Joe Biden, Xi Jinping exchange warnings on US election and Taiwan


President Joe Biden and Chinese President Xi Jinping discussed Taiwan, strategic intelligence and defense issues Tuesday in a call that was supposed to signal a return to normalcy. leader-to-leader conversation between two forces.

The call, described by the White House as “impassionate and encouraging,” was the first conversation between the leaders since then their November meeting in California has also created a relationship between the two countries’ military and pledged to strengthen cooperation in preventing the spread of the deadly fentanyl and its origins from China.

Xi told Mr. Biden that the two countries should adhere to the principle of “no conflict, no conflict” as one of this year’s principles.

“We must prioritize stability, not to create trouble, not to cross lines but to maintain stability between China and the US,” Xi said, according to China Central Television, state broadcaster.

The 105-minute call begins weeks of intense negotiations between the two countries, and the Treasury Secretary. Janet Yellen he is due to travel to China on Thursday and Secretary of State Antony Blinken will follow in the coming weeks.

Mr. Biden has insisted that there should be a stable cooperation in all governments, he believes that it is important that the competition between the two countries for the economy and nuclear weapons does not escalate to a conflict. Although public meetings are held once a year, officials said, Washington and Beijing recognize the importance of regular dialogue between leaders.

The two leaders discussed Taiwan next month’s opening ceremony Lai Ching-te, the island’s elected president, who vowed to defend its independence from China and unite with other democratic countries. Biden also confirmed the United States’ “China China” policy. and said that the US opposes any measures to force Taiwan to come under Beijing’s control. China views Taiwan as a domestic issue and has strongly opposed US aid to the island.

Taiwan remains “the first red line that must not be crossed,” Xi told Biden, stressing that Beijing will not allow secession from Taiwan’s independent military and “foreign interests and support,” which refers to Washington’s support for the island.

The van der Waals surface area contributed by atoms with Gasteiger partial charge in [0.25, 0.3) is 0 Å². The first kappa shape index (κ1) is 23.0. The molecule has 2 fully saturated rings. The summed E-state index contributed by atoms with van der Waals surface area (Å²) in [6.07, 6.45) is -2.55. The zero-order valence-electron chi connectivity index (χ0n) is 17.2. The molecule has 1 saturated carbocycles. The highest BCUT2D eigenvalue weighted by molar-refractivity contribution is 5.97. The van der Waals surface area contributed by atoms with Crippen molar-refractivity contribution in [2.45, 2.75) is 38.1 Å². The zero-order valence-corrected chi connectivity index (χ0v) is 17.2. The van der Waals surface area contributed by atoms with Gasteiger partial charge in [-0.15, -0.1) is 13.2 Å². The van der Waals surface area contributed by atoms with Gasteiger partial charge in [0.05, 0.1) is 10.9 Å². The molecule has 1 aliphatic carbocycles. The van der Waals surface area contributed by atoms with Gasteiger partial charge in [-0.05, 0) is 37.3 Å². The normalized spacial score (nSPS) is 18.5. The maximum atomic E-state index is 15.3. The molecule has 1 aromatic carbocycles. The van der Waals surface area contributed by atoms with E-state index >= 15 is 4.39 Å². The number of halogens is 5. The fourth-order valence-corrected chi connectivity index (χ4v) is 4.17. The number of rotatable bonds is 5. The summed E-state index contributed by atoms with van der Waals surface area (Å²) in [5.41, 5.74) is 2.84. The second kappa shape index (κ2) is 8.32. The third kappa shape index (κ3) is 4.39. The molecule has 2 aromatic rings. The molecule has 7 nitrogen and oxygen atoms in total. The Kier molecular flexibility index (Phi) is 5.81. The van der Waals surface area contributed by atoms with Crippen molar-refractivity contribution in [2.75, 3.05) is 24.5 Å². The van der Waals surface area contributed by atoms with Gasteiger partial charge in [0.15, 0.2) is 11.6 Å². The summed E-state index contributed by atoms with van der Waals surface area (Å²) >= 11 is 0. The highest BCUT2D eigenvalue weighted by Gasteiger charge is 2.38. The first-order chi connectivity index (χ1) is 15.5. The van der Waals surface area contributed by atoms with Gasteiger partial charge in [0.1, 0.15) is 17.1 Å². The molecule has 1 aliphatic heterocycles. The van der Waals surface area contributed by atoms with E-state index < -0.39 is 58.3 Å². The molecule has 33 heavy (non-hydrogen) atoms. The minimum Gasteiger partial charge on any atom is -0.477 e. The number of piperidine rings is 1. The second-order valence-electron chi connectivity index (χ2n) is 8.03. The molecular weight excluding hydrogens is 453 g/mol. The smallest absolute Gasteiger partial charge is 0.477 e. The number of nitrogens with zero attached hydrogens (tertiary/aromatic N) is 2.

Biden also expressed concern about China’s performance South China Seaincluding efforts last month to block it in the Philippineswhich the US alliance must protect, not to surrender its power on the Second Thomas Shoal.

Next week, Biden will host Philippine President Ferdinand Marcos Jr. and Japanese Prime Minister Fumio Kishida at the White House for a public meeting where China’s influence in the region was high on the agenda.

Biden, in a call with Xi, pressed China to do more to fulfill its promise to curb the spread of narcotics and to develop other basic drugs to stop their exports. The pledge was made at a meeting of the leaders held in Woodside, California, last year on the sidelines of the Asia-Pacific Economic Cooperation summit.

At the November meeting, Mr. Biden and Mr. Xi also agreed that their administrations will discuss the promises and risks of artificial intelligence, which is expected to take place in the coming weeks. The two touched on the issue Tuesday just two weeks after China and the US joined more than 120 other countries in supporting a United Nations resolution calling for global protection of emerging technologies.

Biden, in the call, urged warnings to Xi not to interfere in the 2024 US elections and against the cyber attacks that continue against the American infrastructure.

He also expressed concerns about human rights in China, including A new law restricting Hong Kong’s national security and how they dealt with minority groups, and raised the plight of Americans who were imprisoned or banned from leaving China.